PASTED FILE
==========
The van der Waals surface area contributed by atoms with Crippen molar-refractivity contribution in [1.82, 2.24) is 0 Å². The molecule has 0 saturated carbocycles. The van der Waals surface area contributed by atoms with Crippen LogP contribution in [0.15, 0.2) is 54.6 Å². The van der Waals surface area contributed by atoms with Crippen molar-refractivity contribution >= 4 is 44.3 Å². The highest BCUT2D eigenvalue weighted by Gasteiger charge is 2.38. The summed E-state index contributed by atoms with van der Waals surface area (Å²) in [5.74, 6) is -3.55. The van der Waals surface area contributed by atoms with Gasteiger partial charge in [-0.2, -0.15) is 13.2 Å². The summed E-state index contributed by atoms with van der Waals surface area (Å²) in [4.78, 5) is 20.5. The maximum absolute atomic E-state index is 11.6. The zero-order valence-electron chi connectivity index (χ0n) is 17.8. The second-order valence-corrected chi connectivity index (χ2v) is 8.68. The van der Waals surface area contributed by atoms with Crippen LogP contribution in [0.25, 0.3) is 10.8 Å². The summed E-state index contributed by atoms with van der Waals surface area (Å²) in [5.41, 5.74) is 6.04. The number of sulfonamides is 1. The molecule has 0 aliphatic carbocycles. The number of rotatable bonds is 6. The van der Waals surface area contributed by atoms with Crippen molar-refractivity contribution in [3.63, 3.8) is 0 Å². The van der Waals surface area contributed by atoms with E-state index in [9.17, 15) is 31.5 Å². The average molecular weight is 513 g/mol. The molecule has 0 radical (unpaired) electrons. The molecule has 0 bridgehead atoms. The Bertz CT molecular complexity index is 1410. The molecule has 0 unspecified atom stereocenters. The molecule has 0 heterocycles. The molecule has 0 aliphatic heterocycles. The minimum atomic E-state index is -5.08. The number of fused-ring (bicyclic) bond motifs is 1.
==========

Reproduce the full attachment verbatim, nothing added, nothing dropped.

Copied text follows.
The van der Waals surface area contributed by atoms with Crippen molar-refractivity contribution in [1.82, 2.24) is 0 Å². The molecule has 0 saturated carbocycles. The van der Waals surface area contributed by atoms with Crippen LogP contribution in [0.15, 0.2) is 54.6 Å². The van der Waals surface area contributed by atoms with Crippen molar-refractivity contribution >= 4 is 44.3 Å². The highest BCUT2D eigenvalue weighted by Gasteiger charge is 2.38. The summed E-state index contributed by atoms with van der Waals surface area (Å²) in [5.74, 6) is -3.55. The van der Waals surface area contributed by atoms with Gasteiger partial charge in [-0.2, -0.15) is 13.2 Å². The summed E-state index contributed by atoms with van der Waals surface area (Å²) in [4.78, 5) is 20.5. The maximum absolute atomic E-state index is 11.6. The zero-order valence-electron chi connectivity index (χ0n) is 17.8. The second-order valence-corrected chi connectivity index (χ2v) is 8.68. The van der Waals surface area contributed by atoms with Crippen LogP contribution in [0.25, 0.3) is 10.8 Å². The summed E-state index contributed by atoms with van der Waals surface area (Å²) in [5.41, 5.74) is 6.04. The number of sulfonamides is 1. The molecule has 0 aliphatic carbocycles. The number of rotatable bonds is 6. The van der Waals surface area contributed by atoms with Crippen molar-refractivity contribution in [3.63, 3.8) is 0 Å². The van der Waals surface area contributed by atoms with E-state index in [9.17, 15) is 31.5 Å². The average molecular weight is 513 g/mol. The molecule has 0 radical (unpaired) electrons. The molecule has 0 bridgehead atoms. The Bertz CT molecular complexity index is 1410. The molecule has 0 unspecified atom stereocenters. The molecule has 0 heterocycles. The molecule has 0 aliphatic heterocycles. The minimum atomic E-state index is -5.08. The number of fused-ring (bicyclic) bond motifs is 1.